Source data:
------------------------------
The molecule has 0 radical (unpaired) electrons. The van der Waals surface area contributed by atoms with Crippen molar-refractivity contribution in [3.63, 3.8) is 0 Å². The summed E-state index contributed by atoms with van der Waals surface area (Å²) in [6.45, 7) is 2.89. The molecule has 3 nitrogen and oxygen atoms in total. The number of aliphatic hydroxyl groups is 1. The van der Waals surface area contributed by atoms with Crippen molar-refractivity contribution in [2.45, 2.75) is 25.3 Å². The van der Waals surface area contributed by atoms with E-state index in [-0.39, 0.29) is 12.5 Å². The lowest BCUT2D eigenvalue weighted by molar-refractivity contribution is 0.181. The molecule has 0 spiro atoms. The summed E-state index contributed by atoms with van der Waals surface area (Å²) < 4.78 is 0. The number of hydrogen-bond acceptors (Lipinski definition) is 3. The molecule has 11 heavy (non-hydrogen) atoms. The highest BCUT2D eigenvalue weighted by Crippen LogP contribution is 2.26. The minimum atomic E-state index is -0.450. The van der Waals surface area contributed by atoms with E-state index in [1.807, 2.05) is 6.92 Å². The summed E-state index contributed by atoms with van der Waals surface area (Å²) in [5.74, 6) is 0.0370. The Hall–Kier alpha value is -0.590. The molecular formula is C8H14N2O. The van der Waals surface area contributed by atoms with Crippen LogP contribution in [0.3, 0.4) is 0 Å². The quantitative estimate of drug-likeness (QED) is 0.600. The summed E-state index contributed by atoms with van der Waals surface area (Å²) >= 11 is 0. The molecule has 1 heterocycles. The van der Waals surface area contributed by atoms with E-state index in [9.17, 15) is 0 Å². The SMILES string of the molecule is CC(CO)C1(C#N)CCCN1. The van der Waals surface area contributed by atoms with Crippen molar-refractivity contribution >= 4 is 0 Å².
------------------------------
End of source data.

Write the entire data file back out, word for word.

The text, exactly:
The molecule has 0 radical (unpaired) electrons. The van der Waals surface area contributed by atoms with Crippen molar-refractivity contribution in [3.63, 3.8) is 0 Å². The summed E-state index contributed by atoms with van der Waals surface area (Å²) in [6.45, 7) is 2.89. The molecule has 3 nitrogen and oxygen atoms in total. The number of aliphatic hydroxyl groups is 1. The van der Waals surface area contributed by atoms with Crippen molar-refractivity contribution in [2.45, 2.75) is 25.3 Å². The van der Waals surface area contributed by atoms with E-state index in [-0.39, 0.29) is 12.5 Å². The lowest BCUT2D eigenvalue weighted by molar-refractivity contribution is 0.181. The molecule has 0 spiro atoms. The summed E-state index contributed by atoms with van der Waals surface area (Å²) < 4.78 is 0. The number of hydrogen-bond acceptors (Lipinski definition) is 3. The molecule has 11 heavy (non-hydrogen) atoms. The highest BCUT2D eigenvalue weighted by Crippen LogP contribution is 2.26. The minimum atomic E-state index is -0.450. The van der Waals surface area contributed by atoms with E-state index in [1.807, 2.05) is 6.92 Å². The summed E-state index contributed by atoms with van der Waals surface area (Å²) in [5.74, 6) is 0.0370. The Hall–Kier alpha value is -0.590. The molecular formula is C8H14N2O. The van der Waals surface area contributed by atoms with Crippen LogP contribution in [0.3, 0.4) is 0 Å². The quantitative estimate of drug-likeness (QED) is 0.600. The summed E-state index contributed by atoms with van der Waals surface area (Å²) >= 11 is 0. The molecule has 1 heterocycles. The van der Waals surface area contributed by atoms with E-state index in [9.17, 15) is 0 Å². The SMILES string of the molecule is CC(CO)C1(C#N)CCCN1. The van der Waals surface area contributed by atoms with Crippen molar-refractivity contribution >= 4 is 0 Å².